444 F2d 755 United States v. L Musgrave

444 F.2d 755

UNITED STATES of America, Plaintiff-Appellee,
Kenneth L. MUSGRAVE and Jack Bryant, Defendants-Appellants.

No. 29511.

United States Court of Appeals, Fifth Circuit.

June 21, 1971.

Rehearing Denied July 26, 1971.

A. L. Rhodes, Abilene, Tex., J. Edwin Smith, Houston, Tex., for Kenneth L. Musgrave.

Tom Webb, Webb & Stokes, San Angelo, Tex., Arthur Mitchell, Mitchell, Gilbert & McLean, Austin, Tex., for Jack Bryant.

Seagal V. Wheatley, U. S. Atty., Wayne F. Speck, Asst. U. S. Atty., and Andrew Gary, Sp. Asst. U. S. Atty., San Antonio, Tex., for plaintiff-appellee.

Before GOLDBERG and DYER, Circuit Judges, and GROOMS, District Judge.

DYER, Circuit Judge:


Kenneth L. Musgrave, Jack Bryant, Marshall Womack1 and Homer E. Koon, Jr., were charged in a seven-count indictment with violations of 18 U.S.C.A. §§ 371,2 657,3 and 1006.4 The genesis of these alleged violations was a transaction involving two loans made to Womack and Koon by the Home Savings Association of Odessa, Texas.


The first count charged Musgrave, Bryant, Womack, and Koon with conspiring to defraud the federally insured Association. The second count charged that Musgrave, aided and abetted by Womack, fraudulently prepared and submitted grossly inflated appraisal reports on real property securing the loans. The fourth count charged that Bryant, aided and abetted by Musgrave and Womack, unlawfully "participated" in the proceeds of the loans. The sixth count charged that Musgrave, as Chairman of the Board of the Association and aided and abetted by Womack and Bryant, fraudulently caused the Association to make the loans, knowing that they were not secured by sufficient collateral. The seventh count charged that Musgrave, aided and abetted by Womack and Bryant, unlawfully shared in the loan proceeds. Counts three and five were dismissed. A jury found Musgrave guilty on counts one, two, four, six, and seven, and Bryant guilty on counts one, four, six, and seven. Both appealed.5 We reverse.


The loans to Womack and Koon were arranged with the aid of Musgrave, acting as Chairman of the Board of the Association, to enable Womack to purchase Musgrave's controlling interest in the Association. Musgrave and Womack entered into a contract whereby Musgrave agreed to sell Womack 14,150 shares of his stock in the Permanent Reserve Fund Stock of the Association. Musgrave's stock represented 56 percent of the total outstanding shares and carried a $1,600,000 price tag — $1,200,000 cash and a $400,000 promissory note.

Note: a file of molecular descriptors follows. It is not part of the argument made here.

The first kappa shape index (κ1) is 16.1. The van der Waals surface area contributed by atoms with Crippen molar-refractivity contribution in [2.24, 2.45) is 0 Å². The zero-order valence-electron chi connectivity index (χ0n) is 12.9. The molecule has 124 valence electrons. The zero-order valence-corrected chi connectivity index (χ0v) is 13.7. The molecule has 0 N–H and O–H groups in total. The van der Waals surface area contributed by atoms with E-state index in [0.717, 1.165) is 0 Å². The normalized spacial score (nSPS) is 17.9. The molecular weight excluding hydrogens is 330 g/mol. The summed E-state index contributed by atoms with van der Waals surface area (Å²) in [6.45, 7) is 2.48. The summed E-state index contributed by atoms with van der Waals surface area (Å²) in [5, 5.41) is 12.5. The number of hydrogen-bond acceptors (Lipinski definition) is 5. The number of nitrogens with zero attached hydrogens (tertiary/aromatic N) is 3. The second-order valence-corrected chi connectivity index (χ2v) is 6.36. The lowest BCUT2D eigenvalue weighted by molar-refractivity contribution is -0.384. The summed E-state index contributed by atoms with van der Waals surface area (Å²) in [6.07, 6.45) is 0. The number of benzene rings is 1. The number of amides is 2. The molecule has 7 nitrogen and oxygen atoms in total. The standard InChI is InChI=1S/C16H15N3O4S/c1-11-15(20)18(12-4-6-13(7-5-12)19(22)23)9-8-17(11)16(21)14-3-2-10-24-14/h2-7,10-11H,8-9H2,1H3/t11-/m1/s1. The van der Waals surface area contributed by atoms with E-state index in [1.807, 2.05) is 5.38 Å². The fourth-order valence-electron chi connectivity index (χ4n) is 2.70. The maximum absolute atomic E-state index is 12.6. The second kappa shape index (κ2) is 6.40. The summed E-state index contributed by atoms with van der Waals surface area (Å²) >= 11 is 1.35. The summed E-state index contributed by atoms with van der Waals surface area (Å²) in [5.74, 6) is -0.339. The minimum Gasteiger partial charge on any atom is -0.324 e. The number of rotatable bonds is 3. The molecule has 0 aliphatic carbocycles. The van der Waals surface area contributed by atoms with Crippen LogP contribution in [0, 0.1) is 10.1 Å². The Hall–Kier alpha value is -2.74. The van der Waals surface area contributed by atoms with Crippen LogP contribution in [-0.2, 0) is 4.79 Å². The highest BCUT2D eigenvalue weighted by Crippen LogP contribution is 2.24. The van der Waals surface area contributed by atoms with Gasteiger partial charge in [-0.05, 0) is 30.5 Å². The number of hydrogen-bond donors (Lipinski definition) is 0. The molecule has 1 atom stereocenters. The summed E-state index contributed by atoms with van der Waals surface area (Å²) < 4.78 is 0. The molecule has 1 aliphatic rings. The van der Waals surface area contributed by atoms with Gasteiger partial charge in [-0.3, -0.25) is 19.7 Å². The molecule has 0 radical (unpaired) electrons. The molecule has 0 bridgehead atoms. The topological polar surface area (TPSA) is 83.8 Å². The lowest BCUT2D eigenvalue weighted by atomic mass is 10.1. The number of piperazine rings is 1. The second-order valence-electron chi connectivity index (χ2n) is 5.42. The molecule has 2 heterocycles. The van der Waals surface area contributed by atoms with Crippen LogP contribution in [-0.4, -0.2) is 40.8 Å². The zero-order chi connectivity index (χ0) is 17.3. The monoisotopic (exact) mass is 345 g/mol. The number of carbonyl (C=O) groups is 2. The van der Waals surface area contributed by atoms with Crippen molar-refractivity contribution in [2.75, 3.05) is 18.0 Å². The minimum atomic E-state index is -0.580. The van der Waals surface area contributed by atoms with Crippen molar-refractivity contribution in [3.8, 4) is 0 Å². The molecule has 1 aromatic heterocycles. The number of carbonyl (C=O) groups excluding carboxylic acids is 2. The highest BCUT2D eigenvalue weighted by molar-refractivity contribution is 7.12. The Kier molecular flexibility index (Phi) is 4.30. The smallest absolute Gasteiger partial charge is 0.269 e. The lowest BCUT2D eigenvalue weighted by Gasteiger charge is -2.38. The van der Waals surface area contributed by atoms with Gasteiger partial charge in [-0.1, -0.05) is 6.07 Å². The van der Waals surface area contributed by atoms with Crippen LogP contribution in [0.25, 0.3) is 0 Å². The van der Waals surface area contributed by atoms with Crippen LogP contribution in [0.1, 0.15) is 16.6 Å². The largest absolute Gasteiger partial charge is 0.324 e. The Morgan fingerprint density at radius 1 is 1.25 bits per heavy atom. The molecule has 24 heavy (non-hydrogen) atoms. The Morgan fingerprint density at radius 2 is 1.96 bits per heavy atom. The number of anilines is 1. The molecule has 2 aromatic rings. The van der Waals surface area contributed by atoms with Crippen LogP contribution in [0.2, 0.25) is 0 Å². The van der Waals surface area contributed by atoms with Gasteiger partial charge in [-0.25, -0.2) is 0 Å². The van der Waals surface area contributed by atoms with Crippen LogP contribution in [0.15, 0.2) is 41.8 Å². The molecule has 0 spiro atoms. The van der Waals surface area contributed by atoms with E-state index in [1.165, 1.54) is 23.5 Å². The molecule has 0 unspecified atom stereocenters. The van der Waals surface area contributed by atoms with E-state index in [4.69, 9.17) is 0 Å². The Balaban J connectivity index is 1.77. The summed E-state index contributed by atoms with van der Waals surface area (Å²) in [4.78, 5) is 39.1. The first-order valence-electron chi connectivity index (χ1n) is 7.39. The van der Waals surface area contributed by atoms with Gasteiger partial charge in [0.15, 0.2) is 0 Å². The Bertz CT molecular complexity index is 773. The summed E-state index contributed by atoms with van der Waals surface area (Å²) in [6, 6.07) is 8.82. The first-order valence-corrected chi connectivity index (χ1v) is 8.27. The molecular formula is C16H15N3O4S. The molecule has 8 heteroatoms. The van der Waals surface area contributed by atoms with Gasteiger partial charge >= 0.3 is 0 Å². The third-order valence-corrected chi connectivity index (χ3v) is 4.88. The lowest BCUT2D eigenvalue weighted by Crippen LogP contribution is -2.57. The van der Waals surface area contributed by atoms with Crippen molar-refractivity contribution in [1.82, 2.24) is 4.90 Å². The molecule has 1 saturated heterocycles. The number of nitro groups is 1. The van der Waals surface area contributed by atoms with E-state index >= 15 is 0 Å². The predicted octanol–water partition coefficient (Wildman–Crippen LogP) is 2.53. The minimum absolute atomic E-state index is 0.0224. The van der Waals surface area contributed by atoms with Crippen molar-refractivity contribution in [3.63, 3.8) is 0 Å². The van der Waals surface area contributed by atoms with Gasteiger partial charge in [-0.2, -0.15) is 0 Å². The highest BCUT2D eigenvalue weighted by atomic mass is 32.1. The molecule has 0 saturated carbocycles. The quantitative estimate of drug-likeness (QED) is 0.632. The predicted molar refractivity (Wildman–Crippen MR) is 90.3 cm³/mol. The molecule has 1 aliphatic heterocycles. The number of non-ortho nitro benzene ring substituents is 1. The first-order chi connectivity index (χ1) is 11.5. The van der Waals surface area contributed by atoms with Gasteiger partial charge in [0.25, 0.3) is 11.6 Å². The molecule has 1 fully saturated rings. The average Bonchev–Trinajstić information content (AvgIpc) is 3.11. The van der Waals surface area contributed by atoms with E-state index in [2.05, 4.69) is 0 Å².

To enable Womack to meet the $1,200,000 down payment, Musgrave agreed to cause the Association to make two loans for a total of $1,460,000: one loan to Womack for $960,000 secured by certain real estate in Fort Worth, Texas, known as the Trans-American Building, and the other loan to Koon, Womack's nominee, for $500,000 secured by a 1,670-acre farm near Toyah, Texas.


The contract was prepared by Musgrave's attorney Bryant after a basic agreement had been reached between Musgrave and Womack. Bryant acted as Musgrave's counsel and disbursed the proceeds of the loans. Out of the loan proceeds, $1,227,629.90 was paid to Womack, who then endorsed checks for $1,200,000 and delivered them to Musgrave, who in turn delivered them to Bryant. After depositing the funds in a trustee account, Bryant made disbursements, including $1,107,000 to Musgrave and $30,000 in attorney's fees to Bryant's law firm.


The various charges in the indictment against Musgrave and Bryant center upon one basic allegation: Musgrave, as Chairman of the Board of the Association and with the aid of Bryant as his counsel, defrauded the Association by causing the loans to be made although Musgrave and Bryant knew the Trans-American Building and the Toyah farm represented grossly inadequate security for the loans and that Musgrave's appraisal reports assigned values to the properties far in excess of their fair market values.


At the time of loan closing, Musgrave submitted appraisals valuing the building at $1,750,000 and the Toyah farm at $667,000. These values would have represented ample collateral for the loans. In submitting these valuations to the Association Musgrave relied on his own appraisals, as well as those of Vernon Thomas. Neither Thomas nor Musgrave was an MAI6 appraiser, although the Musgrave-Womack contract provided that the Association be furnished with MAI appraisals of the properties reflecting a fair market value of no less than 133 1/3 percent of the loans to make them "75% loans." The Government put on extensive proof that these valuations were far too high.7


Presiding over the Association's loan committee meeting on June 28, 1968, Musgrave presented the two loans for committee approval. Although the committee took no formal action, the loans were closed that same day. On July 2, 1968, the Board of Directors formally approved the two loans.


On appeal Musgrave and Bryant argue that the trial court's jury charge contained numerous errors and that count seven of the indictment is fatally defective. Additionally, Bryant argues that his motion for a judgment of acquittal based on insufficiency of the evidence was erroneously denied.



We first direct our attention to Bryant's challenge of the sufficiency of the evidence concerning his intent to defraud the Association based upon his alleged knowledge that the Trans-American Building and the Toyah farm were inadequate collateral to secure the two loans made by Home Savings Association.


With respect to the Toyah farm, the Government defends the verdict by pointing out that Bryant discovered, after the contract was executed, that Always, Inc., not Womack, owned the farm, and that Bryant knew that the resolution authorizing Always, Inc. to transfer the property to Womack recited a consideration of $167,000 as compared with a represented value of $667,000 for the loan. The Government additionally relies upon Bryant's close relationship with Musgrave; the fact that Bryant had toured the Trans-American Building and knew it to be only partially occupied; the fact that Bryant received a $30,000 fee; and Bryant's haste to close the loan.